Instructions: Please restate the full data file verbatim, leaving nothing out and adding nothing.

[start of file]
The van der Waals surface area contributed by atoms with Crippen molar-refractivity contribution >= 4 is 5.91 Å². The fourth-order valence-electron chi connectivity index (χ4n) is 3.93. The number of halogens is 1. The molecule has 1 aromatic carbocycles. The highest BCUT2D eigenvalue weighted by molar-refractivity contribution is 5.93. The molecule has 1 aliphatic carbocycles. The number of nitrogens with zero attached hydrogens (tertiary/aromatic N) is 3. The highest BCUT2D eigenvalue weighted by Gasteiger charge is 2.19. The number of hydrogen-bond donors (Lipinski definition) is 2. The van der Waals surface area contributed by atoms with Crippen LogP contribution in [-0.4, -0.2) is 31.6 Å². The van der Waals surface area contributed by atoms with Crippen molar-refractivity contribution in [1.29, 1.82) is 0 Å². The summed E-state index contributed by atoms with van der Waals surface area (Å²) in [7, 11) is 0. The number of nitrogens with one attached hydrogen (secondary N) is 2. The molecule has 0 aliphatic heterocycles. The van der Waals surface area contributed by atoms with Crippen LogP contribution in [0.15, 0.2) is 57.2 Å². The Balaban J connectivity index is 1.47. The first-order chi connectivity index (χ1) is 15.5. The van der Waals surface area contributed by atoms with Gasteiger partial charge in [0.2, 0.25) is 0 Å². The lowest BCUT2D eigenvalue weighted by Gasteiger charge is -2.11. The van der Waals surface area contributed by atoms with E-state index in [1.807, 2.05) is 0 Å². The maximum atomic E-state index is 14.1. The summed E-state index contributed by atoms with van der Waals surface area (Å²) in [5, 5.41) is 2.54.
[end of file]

The van der Waals surface area contributed by atoms with Crippen molar-refractivity contribution >= 4 is 5.91 Å². The fourth-order valence-electron chi connectivity index (χ4n) is 3.93. The number of halogens is 1. The molecule has 1 aromatic carbocycles. The highest BCUT2D eigenvalue weighted by molar-refractivity contribution is 5.93. The molecule has 1 aliphatic carbocycles. The number of nitrogens with zero attached hydrogens (tertiary/aromatic N) is 3. The highest BCUT2D eigenvalue weighted by Gasteiger charge is 2.19. The number of hydrogen-bond donors (Lipinski definition) is 2. The van der Waals surface area contributed by atoms with Crippen LogP contribution in [-0.4, -0.2) is 31.6 Å². The van der Waals surface area contributed by atoms with Crippen molar-refractivity contribution in [1.29, 1.82) is 0 Å². The summed E-state index contributed by atoms with van der Waals surface area (Å²) in [7, 11) is 0. The number of nitrogens with one attached hydrogen (secondary N) is 2. The molecule has 0 aliphatic heterocycles. The van der Waals surface area contributed by atoms with Crippen LogP contribution in [0.15, 0.2) is 57.2 Å². The Balaban J connectivity index is 1.47. The first-order chi connectivity index (χ1) is 15.5. The van der Waals surface area contributed by atoms with Gasteiger partial charge in [0.2, 0.25) is 0 Å². The lowest BCUT2D eigenvalue weighted by Gasteiger charge is -2.11. The van der Waals surface area contributed by atoms with E-state index in [1.807, 2.05) is 0 Å². The maximum atomic E-state index is 14.1. The summed E-state index contributed by atoms with van der Waals surface area (Å²) in [5, 5.41) is 2.54.